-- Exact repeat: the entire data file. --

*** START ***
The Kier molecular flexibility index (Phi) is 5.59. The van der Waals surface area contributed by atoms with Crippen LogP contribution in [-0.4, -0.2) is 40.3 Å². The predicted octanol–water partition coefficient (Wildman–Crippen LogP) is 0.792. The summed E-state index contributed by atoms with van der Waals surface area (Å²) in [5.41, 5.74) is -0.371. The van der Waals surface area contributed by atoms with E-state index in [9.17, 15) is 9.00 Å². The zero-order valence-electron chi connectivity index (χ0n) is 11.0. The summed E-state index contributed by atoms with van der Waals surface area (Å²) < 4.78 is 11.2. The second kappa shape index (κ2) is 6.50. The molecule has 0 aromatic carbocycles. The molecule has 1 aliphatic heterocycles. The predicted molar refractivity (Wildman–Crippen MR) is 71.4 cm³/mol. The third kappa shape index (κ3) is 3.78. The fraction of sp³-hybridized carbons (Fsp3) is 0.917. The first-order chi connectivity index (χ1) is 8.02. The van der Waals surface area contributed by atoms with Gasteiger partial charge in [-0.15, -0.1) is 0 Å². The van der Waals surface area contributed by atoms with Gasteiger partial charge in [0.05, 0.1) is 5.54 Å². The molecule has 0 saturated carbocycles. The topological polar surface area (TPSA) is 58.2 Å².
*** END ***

The Kier molecular flexibility index (Phi) is 5.59. The van der Waals surface area contributed by atoms with Crippen LogP contribution in [-0.4, -0.2) is 40.3 Å². The predicted octanol–water partition coefficient (Wildman–Crippen LogP) is 0.792. The summed E-state index contributed by atoms with van der Waals surface area (Å²) in [5.41, 5.74) is -0.371. The van der Waals surface area contributed by atoms with E-state index in [9.17, 15) is 9.00 Å². The zero-order valence-electron chi connectivity index (χ0n) is 11.0. The summed E-state index contributed by atoms with van der Waals surface area (Å²) < 4.78 is 11.2. The second kappa shape index (κ2) is 6.50. The molecule has 0 aromatic carbocycles. The molecule has 1 aliphatic heterocycles. The predicted molar refractivity (Wildman–Crippen MR) is 71.4 cm³/mol. The third kappa shape index (κ3) is 3.78. The fraction of sp³-hybridized carbons (Fsp3) is 0.917. The first-order chi connectivity index (χ1) is 8.02. The van der Waals surface area contributed by atoms with Gasteiger partial charge in [-0.15, -0.1) is 0 Å². The van der Waals surface area contributed by atoms with Gasteiger partial charge in [0.05, 0.1) is 5.54 Å². The molecule has 0 saturated carbocycles. The topological polar surface area (TPSA) is 58.2 Å².